Purchase Print Copy

 FormatList Price Price
Add to Cart Paperback44 pages $23.00 $18.40 20% Web Discount

This paper examines the relationship between age and functional health status in two cross-sectional studies: (1) a random household sample of 2,008 adults, and (2) a sample of 1,227 ambulatory patients in northern New England. Results reveal diminished and more variable physical functioning, role functioning, and perceived health in older age groups, particularly those groups age 50 and older. Emotional functioning, however, tended to be better in older age groups. The association between physical and emotional functioning was strongest in older age groups. However, decrements in functional health status occurred selectively among older individuals with many of the elderly scoring as well as the average young adult on the measures of physical, role, and emotional functioning.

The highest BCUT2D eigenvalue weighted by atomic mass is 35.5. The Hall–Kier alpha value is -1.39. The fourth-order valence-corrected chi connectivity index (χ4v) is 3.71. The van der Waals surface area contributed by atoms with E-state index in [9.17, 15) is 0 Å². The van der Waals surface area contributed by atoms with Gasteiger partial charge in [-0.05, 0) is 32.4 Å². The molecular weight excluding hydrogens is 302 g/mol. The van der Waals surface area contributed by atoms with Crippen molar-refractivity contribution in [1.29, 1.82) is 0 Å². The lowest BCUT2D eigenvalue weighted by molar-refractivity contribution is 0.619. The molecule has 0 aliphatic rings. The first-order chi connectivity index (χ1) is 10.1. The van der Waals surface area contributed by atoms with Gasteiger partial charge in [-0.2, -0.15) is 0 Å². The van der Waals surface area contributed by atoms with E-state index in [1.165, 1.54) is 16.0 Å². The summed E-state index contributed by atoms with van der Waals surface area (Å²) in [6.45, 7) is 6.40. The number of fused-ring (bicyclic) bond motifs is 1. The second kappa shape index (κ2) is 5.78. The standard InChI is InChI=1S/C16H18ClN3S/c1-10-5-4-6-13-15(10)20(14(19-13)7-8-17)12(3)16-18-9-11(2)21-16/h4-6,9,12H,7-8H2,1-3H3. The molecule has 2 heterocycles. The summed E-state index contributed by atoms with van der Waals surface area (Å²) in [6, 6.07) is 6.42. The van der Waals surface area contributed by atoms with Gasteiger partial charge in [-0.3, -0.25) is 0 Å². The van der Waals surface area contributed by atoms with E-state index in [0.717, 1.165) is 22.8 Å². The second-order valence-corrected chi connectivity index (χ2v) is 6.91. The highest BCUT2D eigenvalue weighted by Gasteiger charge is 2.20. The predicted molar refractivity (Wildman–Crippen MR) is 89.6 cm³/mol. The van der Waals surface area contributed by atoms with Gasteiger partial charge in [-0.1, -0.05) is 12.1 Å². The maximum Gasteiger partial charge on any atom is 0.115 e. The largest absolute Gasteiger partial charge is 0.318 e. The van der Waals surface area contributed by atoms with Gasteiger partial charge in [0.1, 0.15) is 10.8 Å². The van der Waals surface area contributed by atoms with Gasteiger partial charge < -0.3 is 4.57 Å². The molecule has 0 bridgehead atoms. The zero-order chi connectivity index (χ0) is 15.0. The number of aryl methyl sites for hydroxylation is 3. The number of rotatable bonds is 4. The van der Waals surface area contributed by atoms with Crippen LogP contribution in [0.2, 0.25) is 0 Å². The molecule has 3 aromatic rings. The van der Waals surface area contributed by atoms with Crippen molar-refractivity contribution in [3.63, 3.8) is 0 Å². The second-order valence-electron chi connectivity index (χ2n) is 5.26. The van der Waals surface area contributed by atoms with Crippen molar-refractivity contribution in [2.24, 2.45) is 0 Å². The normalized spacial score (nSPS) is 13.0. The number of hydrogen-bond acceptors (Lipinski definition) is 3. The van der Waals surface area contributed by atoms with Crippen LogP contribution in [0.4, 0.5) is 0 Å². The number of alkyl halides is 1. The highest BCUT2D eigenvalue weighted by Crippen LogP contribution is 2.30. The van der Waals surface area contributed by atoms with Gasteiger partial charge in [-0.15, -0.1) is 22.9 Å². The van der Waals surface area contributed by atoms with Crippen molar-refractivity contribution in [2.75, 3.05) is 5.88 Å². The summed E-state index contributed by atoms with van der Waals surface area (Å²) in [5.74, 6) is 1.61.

This report is part of the RAND Corporation paper series. The paper was a product of the RAND Corporation from 1948 to 2003 that captured speeches, memorials, and derivative research, usually prepared on authors' own time and meant to be the scholarly or scientific contribution of individual authors to their professional fields. Papers were less formal than reports and did not require rigorous peer review.

The RAND Corporation is a nonprofit institution that helps improve policy and decisionmaking through research and analysis. RAND's publications do not necessarily reflect the opinions of its research clients and sponsors.